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Senate committee votes to extend COVID-19 liability protections for health-care providers

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Sen. Danny Burgess

Sen. Danny Burgess

A Senate panel has voted to extend COVID-19 liability protections for health-care providers for approximately another year.

When they voted to protect health-care providers from pandemic-related lawsuits earlier this year, lawmakers imposed a one-year sunset provision that tolls at the end of March 2022.

The Senate Judiciary Committee voted 7-4 on November 30 to approve SB 7014 by Chair Danny Burgess, R-Zephyrhills and an attorney.

The measure would extend the sunset provision approximately 14 months, until June 1, 2023. The measure moves next to the Senate floor. A House companion has yet to be filed.

“As our frontline workers are out there doing God’s work,” Burgess said, “let’s make sure they’re not looking over their shoulders.”

Among other things, the new law requires plaintiffs to allege facts in sufficient detail to satisfy each element of their claim, and prove, by a greater weight of the evidence, that the defendant acted with gross negligence or engaged in willful misconduct.

Supporters, including House and Senate leaders and Gov. Ron DeSantis, said the measure was necessary to protect frontline health-care providers who were forced to deal with staff and equipment shortages in the face of deadly disease.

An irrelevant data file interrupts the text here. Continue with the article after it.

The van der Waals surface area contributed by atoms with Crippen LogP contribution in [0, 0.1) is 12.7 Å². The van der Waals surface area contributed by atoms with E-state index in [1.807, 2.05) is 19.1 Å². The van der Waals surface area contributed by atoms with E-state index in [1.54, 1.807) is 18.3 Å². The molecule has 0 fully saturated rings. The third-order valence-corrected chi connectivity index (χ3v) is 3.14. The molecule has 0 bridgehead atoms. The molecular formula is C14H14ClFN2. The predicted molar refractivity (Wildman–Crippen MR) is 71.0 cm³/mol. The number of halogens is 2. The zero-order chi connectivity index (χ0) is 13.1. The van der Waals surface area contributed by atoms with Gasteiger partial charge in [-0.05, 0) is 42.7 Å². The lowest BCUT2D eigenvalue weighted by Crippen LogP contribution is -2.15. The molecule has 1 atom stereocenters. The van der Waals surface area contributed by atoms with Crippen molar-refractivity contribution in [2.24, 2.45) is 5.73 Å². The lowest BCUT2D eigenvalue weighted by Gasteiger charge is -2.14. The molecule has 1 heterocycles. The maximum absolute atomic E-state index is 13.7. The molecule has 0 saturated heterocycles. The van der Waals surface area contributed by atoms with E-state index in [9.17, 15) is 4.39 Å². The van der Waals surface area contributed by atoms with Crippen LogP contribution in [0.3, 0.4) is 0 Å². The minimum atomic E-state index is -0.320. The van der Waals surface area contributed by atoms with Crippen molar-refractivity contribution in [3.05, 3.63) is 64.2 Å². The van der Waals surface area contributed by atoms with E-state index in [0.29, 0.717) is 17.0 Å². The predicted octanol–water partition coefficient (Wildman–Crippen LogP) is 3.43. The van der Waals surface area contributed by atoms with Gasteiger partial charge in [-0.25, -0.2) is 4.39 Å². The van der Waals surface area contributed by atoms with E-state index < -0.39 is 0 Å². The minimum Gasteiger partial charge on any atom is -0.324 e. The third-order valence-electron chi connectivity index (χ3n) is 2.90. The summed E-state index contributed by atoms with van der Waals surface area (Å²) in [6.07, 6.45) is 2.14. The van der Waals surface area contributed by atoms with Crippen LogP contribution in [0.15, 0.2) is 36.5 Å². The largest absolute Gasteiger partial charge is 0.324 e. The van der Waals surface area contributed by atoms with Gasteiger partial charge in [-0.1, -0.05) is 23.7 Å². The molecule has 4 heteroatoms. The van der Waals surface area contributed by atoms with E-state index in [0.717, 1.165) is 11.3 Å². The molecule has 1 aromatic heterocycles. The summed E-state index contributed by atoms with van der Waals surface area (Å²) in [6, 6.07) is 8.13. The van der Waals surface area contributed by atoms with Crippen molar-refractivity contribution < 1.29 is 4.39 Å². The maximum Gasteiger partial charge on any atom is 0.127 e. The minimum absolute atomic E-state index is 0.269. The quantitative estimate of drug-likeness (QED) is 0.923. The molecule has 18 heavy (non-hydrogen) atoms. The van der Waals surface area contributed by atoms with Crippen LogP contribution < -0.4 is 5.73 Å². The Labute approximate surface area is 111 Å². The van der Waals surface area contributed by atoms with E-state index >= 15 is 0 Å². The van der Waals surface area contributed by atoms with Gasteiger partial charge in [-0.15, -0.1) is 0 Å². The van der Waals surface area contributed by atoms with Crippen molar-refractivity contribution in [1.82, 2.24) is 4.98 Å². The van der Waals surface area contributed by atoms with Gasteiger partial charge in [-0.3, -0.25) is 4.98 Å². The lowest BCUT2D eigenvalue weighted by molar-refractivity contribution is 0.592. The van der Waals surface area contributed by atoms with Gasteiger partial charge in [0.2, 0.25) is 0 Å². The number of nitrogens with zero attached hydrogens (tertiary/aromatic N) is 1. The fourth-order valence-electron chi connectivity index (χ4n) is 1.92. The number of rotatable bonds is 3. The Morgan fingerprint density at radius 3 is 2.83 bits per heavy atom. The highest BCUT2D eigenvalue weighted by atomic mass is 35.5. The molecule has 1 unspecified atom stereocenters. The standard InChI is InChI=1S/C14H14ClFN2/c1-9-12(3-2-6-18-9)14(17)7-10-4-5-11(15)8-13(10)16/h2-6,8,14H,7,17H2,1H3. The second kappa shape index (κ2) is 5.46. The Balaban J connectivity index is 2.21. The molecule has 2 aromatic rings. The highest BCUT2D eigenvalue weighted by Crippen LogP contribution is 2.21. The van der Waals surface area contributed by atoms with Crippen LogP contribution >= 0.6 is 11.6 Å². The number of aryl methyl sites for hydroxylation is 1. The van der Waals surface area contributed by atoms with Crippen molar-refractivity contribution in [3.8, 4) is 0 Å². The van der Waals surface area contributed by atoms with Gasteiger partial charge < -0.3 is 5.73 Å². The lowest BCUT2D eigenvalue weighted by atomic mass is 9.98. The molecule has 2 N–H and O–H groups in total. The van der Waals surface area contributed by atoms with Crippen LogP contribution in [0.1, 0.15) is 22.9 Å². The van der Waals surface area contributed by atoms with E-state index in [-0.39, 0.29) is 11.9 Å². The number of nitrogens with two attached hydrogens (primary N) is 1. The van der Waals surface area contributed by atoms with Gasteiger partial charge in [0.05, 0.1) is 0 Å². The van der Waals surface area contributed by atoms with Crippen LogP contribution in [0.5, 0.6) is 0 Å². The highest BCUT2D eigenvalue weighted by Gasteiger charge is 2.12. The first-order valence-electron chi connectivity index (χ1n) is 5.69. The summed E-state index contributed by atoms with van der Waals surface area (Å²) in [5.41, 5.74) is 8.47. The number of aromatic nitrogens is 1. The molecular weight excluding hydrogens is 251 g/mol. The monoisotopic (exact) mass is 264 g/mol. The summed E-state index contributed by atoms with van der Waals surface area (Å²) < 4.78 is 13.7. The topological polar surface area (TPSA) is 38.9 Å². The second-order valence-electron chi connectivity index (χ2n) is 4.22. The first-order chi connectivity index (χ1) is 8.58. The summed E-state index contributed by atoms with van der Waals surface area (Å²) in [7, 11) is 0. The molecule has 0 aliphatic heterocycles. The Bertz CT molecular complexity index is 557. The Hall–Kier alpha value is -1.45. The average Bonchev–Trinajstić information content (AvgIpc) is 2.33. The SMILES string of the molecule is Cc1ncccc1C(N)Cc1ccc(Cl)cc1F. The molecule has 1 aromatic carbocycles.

Critics, including the trial attorney group, Florida Justice Association, argued the protections would bar legitimate claims and put patients and nursing home residents at increased risk.

FJA board member Stephen Cain, noting that the spread of COVID-19 has slowed significantly in Florida, urged the committee not to extend the liability protections.

“Florida’s open for business,” Cain said. “We shouldn’t be helping health-care providers by allowing this extension of immunity.”

Sen. Darryl Rouson, D-St. Petersburg and an attorney, asked Cain to elaborate.

“Do you mean to say that they are protecting bad actors as well as good actors?” Rouson said.

“Absolutely,” Cain said.

But Orlando attorney Robin Khanal, who represents nursing homes, argued that the courts have yet to interpret the new provisions, and that plaintiffs can still file claims.

However, he said, the law appears to be performing as sponsors intended.

“It has worked to deter unfounded lawsuits,” he said.

The 60-day legislative session convenes January 11.

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